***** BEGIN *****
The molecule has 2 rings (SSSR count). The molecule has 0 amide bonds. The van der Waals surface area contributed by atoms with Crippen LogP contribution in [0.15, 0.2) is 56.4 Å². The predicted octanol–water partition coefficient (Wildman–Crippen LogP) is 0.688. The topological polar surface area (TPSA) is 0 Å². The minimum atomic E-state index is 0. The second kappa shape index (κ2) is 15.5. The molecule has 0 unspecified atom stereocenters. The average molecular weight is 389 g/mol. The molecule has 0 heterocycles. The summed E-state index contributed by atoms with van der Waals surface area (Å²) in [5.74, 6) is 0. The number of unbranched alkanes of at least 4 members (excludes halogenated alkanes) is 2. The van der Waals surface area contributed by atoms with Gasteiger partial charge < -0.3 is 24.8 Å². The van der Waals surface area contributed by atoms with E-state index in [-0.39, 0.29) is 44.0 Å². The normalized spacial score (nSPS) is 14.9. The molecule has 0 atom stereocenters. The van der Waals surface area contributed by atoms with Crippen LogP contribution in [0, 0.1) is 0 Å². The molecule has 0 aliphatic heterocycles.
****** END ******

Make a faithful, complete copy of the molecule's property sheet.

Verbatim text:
The molecule has 2 rings (SSSR count). The molecule has 0 amide bonds. The van der Waals surface area contributed by atoms with Crippen LogP contribution in [0.15, 0.2) is 56.4 Å². The predicted octanol–water partition coefficient (Wildman–Crippen LogP) is 0.688. The topological polar surface area (TPSA) is 0 Å². The minimum atomic E-state index is 0. The second kappa shape index (κ2) is 15.5. The molecule has 0 unspecified atom stereocenters. The average molecular weight is 389 g/mol. The molecule has 0 heterocycles. The summed E-state index contributed by atoms with van der Waals surface area (Å²) in [5.74, 6) is 0. The number of unbranched alkanes of at least 4 members (excludes halogenated alkanes) is 2. The van der Waals surface area contributed by atoms with Gasteiger partial charge < -0.3 is 24.8 Å². The van der Waals surface area contributed by atoms with E-state index in [-0.39, 0.29) is 44.0 Å². The normalized spacial score (nSPS) is 14.9. The molecule has 0 atom stereocenters. The van der Waals surface area contributed by atoms with Crippen LogP contribution in [0, 0.1) is 0 Å². The molecule has 0 aliphatic heterocycles.